A Queen’s University Belfast scientist is currently leading an international team in studying a new visitor to our solar system—the first known comet or asteroid to visit us from another star. Stranger in a strange land in my opinion. The fast-moving object, now named A/2017 U1 for some reason, was initially spotted on the 19th of October in Hawaii. Professor Alan Fitzsimmons from the School of Mathematics and Physics at Queen’s together with colleagues in Great Britain, the United States and Chile—has been tracking this comet using high-tech and powerful telescopes across the world.
Commenting on the project, the Professor said: “By Wednesday this week, it became almost certain that this object was a stranger to our solar system. We immediately began studying it that night when we discovered it with the William Herschel Telescope in the Canary Islands; then, on Thursday night with the Very Large Telescope in Chile.”
The initial data implies it as a small, rocky or icy object that may have been drifting through our galaxy for millions or even billions of years, before entering our solar system by sudden chance. The object flew into the solar system from above. It closed in to the sun last month and is now already on its way back to the stars.
Astronomers believe it was probably thrown out of another star system during a period of planet formation. The same process is initially thought to have unfolded 4.5 Billion years ago around our own stars, when the famous planets Saturn and Jupiter formed. What’s fascinating is that scientists have never seen such an interstellar visitor until now.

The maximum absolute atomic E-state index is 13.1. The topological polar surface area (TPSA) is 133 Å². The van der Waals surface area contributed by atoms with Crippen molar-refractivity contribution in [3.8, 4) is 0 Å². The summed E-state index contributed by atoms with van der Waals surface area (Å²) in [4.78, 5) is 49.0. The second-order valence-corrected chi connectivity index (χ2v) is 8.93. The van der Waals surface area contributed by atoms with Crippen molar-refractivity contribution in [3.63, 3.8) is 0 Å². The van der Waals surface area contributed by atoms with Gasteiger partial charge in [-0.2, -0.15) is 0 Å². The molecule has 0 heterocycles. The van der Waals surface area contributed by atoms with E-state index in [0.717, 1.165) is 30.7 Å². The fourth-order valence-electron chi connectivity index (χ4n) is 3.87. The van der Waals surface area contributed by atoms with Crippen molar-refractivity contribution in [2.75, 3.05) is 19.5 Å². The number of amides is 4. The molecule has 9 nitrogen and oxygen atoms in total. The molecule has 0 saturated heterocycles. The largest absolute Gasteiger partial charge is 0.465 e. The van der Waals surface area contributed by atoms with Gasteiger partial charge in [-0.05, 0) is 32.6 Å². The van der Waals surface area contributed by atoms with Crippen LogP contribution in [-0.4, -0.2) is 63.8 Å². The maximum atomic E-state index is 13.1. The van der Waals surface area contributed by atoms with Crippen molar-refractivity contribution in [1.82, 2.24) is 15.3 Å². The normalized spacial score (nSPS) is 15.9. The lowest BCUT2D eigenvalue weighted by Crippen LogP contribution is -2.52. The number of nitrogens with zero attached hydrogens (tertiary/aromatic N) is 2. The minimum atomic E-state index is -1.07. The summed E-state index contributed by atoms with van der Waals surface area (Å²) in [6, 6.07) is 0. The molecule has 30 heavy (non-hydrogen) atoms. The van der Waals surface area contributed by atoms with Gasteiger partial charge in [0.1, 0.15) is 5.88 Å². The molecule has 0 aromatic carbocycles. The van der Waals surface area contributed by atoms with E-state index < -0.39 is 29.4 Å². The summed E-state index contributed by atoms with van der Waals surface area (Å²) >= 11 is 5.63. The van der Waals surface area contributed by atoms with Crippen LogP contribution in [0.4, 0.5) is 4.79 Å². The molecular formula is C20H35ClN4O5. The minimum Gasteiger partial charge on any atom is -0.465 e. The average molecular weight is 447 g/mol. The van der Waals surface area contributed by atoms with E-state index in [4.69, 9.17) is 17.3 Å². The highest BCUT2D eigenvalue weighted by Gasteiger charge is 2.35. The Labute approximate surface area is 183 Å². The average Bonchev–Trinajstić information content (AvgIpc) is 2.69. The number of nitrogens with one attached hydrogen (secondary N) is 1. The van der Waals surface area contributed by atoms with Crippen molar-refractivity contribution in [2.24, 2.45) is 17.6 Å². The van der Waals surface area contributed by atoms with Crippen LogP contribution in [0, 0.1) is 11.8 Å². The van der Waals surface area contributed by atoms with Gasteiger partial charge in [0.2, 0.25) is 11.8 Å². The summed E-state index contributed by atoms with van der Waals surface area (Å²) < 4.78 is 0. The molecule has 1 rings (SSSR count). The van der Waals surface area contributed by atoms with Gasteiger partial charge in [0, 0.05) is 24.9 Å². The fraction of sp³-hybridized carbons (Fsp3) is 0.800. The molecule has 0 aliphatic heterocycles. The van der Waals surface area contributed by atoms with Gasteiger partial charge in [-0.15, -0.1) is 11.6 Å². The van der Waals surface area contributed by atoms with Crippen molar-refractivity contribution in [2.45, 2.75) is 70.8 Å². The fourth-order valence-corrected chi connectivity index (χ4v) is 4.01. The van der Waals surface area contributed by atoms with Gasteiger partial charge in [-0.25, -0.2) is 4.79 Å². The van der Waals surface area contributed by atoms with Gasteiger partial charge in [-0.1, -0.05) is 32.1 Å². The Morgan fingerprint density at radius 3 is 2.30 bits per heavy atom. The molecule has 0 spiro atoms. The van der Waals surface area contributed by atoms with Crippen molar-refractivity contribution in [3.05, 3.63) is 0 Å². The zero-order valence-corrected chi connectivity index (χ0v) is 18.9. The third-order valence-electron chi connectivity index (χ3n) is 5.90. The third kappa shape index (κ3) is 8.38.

During prompt investigations, the Professor’s team has now successfully captured clear images of this visitor and obtained data on its possible chemical makeup.
Meabh Hyland, a Ph.D. student from the Astrophysics Research Centre at Queen’s University in Belfast stated: “It’s wonderful to see this object passing through our planetary system!”
Commenting on the incredible discovery, Professor Fitzsimmons added to his statement: “It sends a shiver down the spine to look at this object and think that it has come from another star.”
However, more statistics is needed to pin down the exact details as of where the visitor originated from and what its properties are, but luckily the traveler should be more visible through powerful telescopes for a few more weeks, allowing scientists to continue their investigations.